Home Business IT Open Source LCA 2013 to hold three cloud computing mini-conferences

The Australian national Linux Conference has announced its first three mini-conferences for 2013 - and all are to do with cloud computing.

The conference, being held at the Australian National University in Canberra from January 28 to February 2, will have two days of mini-conferences and three days devoted to the main event.

The three mini-conferences announced are titled Cloud Infrastructure, Distributed Storage and High Availability; OpenStack; and MobileFOSS.

The first will focus on the building of cloud systems, right from basic infrastructure to the building applications atop IaaS (Infrastructure as a service).

OpenStack is a project begun by NASA and Rackspace and is now supported by a number of companies which are either predominantly using open source software or else using only open source software for their businesses. This mini-conf will look at developments in the project and also different strategies for deployment.

The third mini-conference, MobileFOSS, will cover the mobile space and how open source can grow along with it as it develops.

FREE REPORT - IT MONITORING TOOLS COMPARISON

Are you looking to find the most efficient IT Monitoring tool available?

IT Monitoring is an essential part of the operations of any organisation with a significant network architecture.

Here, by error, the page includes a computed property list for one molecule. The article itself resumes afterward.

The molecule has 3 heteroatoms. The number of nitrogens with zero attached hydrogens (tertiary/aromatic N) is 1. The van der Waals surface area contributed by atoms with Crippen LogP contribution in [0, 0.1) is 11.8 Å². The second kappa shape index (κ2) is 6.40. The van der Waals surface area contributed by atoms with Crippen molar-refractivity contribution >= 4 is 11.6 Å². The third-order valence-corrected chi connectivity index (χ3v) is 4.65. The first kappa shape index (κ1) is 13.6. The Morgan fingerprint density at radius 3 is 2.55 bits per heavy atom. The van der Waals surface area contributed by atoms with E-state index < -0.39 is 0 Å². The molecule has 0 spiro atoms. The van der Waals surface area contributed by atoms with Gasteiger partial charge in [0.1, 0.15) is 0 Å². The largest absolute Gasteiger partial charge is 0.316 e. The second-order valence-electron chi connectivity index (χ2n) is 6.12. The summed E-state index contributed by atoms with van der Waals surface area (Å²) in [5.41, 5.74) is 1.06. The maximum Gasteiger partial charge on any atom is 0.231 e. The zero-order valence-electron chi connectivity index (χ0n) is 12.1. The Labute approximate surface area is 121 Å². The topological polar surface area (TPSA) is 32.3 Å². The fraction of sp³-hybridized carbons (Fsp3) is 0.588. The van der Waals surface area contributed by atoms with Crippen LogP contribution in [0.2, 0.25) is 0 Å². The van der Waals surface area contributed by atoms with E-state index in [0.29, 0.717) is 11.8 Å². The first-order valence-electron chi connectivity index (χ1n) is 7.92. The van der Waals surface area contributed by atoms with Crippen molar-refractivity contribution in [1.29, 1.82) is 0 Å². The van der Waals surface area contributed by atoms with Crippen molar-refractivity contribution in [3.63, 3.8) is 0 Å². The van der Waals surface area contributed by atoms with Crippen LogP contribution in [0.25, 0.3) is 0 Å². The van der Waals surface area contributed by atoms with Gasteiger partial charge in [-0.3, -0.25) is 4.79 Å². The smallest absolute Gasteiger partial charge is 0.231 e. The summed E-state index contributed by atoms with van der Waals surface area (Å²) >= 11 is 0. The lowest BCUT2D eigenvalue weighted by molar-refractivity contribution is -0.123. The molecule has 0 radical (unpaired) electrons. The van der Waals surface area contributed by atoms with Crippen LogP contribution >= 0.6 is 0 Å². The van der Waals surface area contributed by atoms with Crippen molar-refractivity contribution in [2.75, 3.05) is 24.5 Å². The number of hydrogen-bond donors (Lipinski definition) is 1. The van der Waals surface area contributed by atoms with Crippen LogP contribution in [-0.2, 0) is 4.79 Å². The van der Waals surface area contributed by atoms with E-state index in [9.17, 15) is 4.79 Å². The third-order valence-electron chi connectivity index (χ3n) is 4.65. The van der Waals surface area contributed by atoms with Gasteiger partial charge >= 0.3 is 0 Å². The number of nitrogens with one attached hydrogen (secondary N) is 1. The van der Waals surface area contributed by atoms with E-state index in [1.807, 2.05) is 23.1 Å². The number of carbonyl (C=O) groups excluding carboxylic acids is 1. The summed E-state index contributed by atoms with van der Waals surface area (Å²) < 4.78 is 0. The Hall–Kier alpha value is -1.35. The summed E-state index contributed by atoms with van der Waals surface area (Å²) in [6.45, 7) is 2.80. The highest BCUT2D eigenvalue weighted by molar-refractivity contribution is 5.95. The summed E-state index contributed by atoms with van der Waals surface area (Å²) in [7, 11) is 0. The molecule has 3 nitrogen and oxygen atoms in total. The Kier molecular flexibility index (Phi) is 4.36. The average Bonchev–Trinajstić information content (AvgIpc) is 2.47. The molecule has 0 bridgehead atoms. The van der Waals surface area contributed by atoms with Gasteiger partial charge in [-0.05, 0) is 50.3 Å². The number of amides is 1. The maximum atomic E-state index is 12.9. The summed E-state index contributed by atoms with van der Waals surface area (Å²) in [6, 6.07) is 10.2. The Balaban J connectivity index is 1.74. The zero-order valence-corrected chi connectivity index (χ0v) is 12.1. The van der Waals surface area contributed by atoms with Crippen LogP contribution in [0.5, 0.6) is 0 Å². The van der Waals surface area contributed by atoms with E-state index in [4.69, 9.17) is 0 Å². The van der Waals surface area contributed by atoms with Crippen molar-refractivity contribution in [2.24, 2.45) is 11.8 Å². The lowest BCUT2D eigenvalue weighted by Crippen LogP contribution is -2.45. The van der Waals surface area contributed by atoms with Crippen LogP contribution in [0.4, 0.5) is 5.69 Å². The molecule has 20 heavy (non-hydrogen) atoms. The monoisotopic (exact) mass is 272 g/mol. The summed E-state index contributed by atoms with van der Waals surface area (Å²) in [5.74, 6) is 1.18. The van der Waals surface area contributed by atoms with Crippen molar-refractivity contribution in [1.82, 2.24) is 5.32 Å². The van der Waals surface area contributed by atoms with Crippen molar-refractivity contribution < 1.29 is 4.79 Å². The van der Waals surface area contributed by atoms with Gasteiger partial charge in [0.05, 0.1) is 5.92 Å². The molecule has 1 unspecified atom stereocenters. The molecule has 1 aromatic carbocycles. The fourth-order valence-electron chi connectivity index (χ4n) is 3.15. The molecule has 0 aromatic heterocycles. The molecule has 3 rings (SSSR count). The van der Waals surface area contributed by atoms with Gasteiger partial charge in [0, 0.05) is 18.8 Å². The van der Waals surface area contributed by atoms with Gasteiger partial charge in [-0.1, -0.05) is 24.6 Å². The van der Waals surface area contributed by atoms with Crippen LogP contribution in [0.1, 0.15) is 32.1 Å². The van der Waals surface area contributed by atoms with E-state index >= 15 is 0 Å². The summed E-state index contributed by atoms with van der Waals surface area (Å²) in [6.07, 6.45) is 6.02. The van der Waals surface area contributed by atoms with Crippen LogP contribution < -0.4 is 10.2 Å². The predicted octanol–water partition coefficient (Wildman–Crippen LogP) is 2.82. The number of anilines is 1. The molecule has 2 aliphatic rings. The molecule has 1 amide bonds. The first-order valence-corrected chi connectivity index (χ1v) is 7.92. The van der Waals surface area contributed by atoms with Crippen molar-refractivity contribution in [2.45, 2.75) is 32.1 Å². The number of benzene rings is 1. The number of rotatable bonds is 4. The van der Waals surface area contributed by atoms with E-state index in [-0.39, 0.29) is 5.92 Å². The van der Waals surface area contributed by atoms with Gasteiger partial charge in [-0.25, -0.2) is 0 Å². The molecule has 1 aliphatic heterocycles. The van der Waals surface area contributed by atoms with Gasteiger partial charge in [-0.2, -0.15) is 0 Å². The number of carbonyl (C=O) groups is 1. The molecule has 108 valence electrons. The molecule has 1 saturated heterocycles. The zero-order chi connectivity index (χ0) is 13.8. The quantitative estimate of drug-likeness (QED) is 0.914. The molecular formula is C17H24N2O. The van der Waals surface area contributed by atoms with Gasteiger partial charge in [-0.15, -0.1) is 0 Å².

Multiple IT monitoring platforms are available on the market today, supporting the various needs of small, medium-sized, and large enterprises, as well as managed service providers (MSPs).

This new report studies and compares eight different IT monitoring products in terms of functionality, operations, and usability on the same server platform with 100 end devices.

Which product is easiest to deploy, has the best maintenance mode capabilities, the best mobile access and custom reporting, dynamic thresholds setting, and enhanced discovery capabilities?

Download your free report to find out.

DOWNLOAD!

Sam Varghese

website statistics

A professional journalist with decades of experience, Sam for nine years used DOS and then Windows, which led him to start experimenting with GNU/Linux in 1998. Since then he has written widely about the use of both free and open source software, and the people behind the code. His personal blog is titled Irregular Expression.

Connect